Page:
The School applied to the Administrative Decisions Tribunal for a review of those decisions, continued to operate during the legal proceedings and was ultimately successful but on a limited basis and not to the extent they had hoped.
Summary - Employee fired after email to all staff alleging serious misconduct by co-workers – Employee fails on High Court appeal.
On 7 September 2012, the High Court Of Australia allowed an appeal by Bendigo Regional Institute of Technical and Further Education (Bendigo Education) who argued that it was not illegal to fire an employee, Gregory Barclay (Mr Barclay) shortly after he sent an all staff email alleging serious misconduct by a number of other employees.
Mr Barclay emailed all staff alleging several employees had fraudulently prepared company documentation in preparation for an audit. The email did not name the employees and so defamation, as briefly discussed in my previous article “Online Social Networking – Issues for Staff & Students” was not an issue.
Summary - Student lost legal case involving discrimination in sitting for her exams and ordered to pay costs.
Ms Wong achieved fifth place in the state in her HSC chemistry exam when she sat that exam one year early, while still a year 11 student. Upon the completion of year 12 she obtained a university entry rank of 99.95 and gained entry into a combined Science and Medicine degree at the University of Sydney.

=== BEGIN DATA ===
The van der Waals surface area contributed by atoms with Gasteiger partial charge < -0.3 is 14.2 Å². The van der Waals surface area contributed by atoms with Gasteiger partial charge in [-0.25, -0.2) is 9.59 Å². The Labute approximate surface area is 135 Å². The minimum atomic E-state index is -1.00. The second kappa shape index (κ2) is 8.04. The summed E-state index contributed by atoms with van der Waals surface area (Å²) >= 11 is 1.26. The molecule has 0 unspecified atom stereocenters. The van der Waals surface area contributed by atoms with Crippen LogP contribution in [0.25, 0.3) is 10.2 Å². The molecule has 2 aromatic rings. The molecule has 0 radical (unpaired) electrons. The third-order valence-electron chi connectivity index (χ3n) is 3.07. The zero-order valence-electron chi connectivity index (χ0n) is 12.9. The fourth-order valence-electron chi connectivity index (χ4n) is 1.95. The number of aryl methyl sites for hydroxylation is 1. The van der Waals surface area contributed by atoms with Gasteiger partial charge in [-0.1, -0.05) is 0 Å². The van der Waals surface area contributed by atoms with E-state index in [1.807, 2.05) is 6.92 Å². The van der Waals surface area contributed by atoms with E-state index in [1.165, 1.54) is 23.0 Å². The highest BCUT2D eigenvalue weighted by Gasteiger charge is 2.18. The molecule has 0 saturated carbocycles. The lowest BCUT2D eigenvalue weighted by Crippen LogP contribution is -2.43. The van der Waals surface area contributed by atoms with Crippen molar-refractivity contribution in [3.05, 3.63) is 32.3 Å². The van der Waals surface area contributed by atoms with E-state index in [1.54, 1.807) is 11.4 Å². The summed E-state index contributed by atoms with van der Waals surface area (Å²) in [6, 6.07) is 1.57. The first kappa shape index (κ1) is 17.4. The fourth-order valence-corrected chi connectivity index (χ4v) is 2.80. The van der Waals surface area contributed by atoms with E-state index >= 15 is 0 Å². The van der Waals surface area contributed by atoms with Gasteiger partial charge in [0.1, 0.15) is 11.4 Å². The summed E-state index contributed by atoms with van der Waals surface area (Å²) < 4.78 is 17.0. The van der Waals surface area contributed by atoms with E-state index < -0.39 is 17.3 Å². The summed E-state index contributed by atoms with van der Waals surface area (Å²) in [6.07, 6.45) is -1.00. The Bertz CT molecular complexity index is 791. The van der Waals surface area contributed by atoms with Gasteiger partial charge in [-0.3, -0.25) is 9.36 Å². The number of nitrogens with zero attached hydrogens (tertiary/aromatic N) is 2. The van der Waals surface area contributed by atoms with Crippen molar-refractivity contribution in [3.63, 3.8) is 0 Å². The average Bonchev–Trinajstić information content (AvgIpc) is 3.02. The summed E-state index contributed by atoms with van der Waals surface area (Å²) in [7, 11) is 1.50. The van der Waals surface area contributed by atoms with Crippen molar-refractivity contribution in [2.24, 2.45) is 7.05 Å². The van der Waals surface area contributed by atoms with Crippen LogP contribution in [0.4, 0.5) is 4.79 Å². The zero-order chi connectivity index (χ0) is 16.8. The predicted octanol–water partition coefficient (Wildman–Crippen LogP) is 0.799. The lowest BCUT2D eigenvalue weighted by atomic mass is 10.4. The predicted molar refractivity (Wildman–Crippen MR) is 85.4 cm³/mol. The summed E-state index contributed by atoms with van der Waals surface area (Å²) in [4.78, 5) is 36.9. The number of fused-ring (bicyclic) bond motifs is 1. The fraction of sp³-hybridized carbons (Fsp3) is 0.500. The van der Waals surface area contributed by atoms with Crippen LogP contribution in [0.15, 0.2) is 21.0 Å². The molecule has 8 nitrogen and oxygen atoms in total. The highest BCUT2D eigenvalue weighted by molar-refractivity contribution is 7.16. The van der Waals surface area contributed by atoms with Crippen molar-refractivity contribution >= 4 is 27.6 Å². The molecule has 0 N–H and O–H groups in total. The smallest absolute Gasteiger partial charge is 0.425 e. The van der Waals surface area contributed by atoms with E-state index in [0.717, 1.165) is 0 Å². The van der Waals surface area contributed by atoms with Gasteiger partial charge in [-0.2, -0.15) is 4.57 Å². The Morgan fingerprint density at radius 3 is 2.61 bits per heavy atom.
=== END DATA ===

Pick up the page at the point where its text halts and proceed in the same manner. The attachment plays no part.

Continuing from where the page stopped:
So why were complaints and legal proceedings brought by Ms Wong against her school and the Board of Studies?
Ms Wong alleged she had been discriminated against on the ground of disability, that reasonable accommodation had not been provided and that had such accommodation been provided, she would have achieved higher marks than what she achieved.
Summary – Under new WHS laws company officers have new obligations to workers including volunteers, with greatly increased penalties for non-compliance.
Why do I need to know about the new national WHS laws
Volunteers such as canteen assistants, parent volunteers, P & F volunteers and event support personnel now fall within the definition of worker, in the same way employees are captured by that definition. The obligations of an employer or other Person Conducting a Business or Undertaking (PCBU) has therefore increased significantly and so too have the penalties for non-compliance.
Summary - Dealing with a subpoena to produce documents or attend Court need not be the terrifying experience many believe it to be – here are some practical tips.
Types of Cases in which Educational Professionals are Commonly Subpoenaed
Those involved in the administration of educational institutions, particularly schools, are often subpoenaed in a range of matters including criminal matters, family law disputes, civil disputes involving third parties and civil action against the school authority.
The educational institution may receive a subpoena to produce a document or to attend court to give evidence.